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Summerlin woman shares father’s civil rights documentation

Updated January 29, 2019 - 5:54 pm

A fateful meeting between Ted Polumbaum and Martin Luther King Jr. in the late 1950s sparked a lifelong passion for Judy Polumbaum, Ted’s daughter.

Ted, a photojournalist known for his work during the civil rights era, was assigned to take photos of singer Harry Belafonte at a concert at Boston Garden; afterward, he encountered a not-yet-famous King. Unfortunately, he didn’t have his camera during that chance encounter.

“So there’s no photo on record of it,” said Judy, of Summerlin. “My mom always regretted that …”

Still, her father took historical photos for the latter half of the 20th century, she said — a quarter-million images, if not more. Judy has showcased her father’s art nationwide — most recently in Summerlin Library’s art gallery. Photos he took during Freedom Summer 1964, a volunteer campaign aimed at registering African American voters in Mississippi, line each wall of the room.

Ted died in 2001, and Judy said she’s keeping her father’s legacy alive. She’s set to act as a moderator for “Lives on the Line: Civil Rights Legacy,” a panel set to discuss civil rights achievements and aspirations, Feb. 7 at Summerlin Library.

One of the planned speakers is Frank Cooper of Summerlin, a professor at the William S. Boyd School of Law at UNLV. He also is the director of school’s program on race, gender and policing.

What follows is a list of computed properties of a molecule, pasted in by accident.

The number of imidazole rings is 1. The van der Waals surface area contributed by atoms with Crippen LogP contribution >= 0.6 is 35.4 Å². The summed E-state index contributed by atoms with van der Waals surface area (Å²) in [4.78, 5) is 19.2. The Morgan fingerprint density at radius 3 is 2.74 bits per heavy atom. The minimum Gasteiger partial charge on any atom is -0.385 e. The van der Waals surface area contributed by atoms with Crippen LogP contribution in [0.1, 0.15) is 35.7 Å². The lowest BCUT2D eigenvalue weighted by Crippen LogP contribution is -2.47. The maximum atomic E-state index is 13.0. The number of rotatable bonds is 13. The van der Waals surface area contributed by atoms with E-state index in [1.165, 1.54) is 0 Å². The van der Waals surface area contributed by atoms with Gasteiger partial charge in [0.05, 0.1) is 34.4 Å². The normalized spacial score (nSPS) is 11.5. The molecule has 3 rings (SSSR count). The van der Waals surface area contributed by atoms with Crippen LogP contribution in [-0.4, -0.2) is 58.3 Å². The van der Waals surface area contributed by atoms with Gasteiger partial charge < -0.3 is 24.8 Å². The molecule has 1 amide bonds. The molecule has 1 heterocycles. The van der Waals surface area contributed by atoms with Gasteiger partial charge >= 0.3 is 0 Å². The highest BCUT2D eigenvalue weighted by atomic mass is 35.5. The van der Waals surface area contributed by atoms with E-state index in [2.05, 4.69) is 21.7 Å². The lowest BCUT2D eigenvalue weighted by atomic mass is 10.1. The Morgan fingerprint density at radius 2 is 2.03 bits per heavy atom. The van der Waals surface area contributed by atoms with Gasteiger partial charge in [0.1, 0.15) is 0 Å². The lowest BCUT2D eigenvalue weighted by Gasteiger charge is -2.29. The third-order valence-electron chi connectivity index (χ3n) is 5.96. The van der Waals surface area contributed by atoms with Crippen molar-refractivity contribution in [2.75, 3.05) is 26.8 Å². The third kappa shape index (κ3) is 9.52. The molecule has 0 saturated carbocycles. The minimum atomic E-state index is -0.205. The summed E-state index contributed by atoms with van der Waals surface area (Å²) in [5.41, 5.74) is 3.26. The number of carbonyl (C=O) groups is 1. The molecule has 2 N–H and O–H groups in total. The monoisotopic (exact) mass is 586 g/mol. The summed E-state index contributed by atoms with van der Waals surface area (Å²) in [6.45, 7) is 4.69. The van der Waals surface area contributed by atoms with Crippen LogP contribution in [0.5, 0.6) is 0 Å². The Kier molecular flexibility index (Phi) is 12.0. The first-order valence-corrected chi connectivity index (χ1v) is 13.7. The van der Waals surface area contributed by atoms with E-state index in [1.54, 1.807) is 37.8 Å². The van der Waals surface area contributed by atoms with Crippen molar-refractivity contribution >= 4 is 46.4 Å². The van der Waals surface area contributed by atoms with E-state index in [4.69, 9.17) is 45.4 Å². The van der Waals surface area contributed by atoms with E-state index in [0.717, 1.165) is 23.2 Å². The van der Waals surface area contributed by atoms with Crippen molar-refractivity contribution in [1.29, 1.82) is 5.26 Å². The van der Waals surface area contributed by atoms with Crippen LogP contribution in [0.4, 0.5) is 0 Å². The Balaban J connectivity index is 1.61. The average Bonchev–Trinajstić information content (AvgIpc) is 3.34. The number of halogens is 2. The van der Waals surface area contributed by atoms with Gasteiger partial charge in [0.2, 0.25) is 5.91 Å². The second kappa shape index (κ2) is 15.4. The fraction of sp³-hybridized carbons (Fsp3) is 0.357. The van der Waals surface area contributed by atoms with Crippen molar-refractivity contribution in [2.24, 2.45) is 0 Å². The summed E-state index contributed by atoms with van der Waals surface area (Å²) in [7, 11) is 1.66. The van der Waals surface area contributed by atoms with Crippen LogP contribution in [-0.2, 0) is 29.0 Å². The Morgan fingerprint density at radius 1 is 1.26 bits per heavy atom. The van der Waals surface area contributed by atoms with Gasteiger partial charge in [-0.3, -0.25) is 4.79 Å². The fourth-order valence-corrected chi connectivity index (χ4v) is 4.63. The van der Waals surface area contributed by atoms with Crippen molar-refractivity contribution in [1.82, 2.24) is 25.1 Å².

“I think that it’s very important for racial minorities to be involved in the criminal justice system,” Cooper said, referring to a lack of diversity among law enforcement and the judicial system. “And I think there’s a lot of need for reform, and it can’t be done if everyone stands outside of the criminal justice system and criticizes it. We need progressive prosecutors inside who want to prosecute criminals that should be prosecuted but also take into account bias and selective enforcement.”

Judy said she wants to spread the message about how hard people fought during the civil rights era.

“The kinds of violence and brutality they faced. … The extent to which they overcame the problems and the extent to which the problems still exist in somewhat different forms” can’t be forgotten, she added.

Contact Mia Sims at msims@reviewjournal.com or 702-383-0298. Follow @miasims___ on Twitter.

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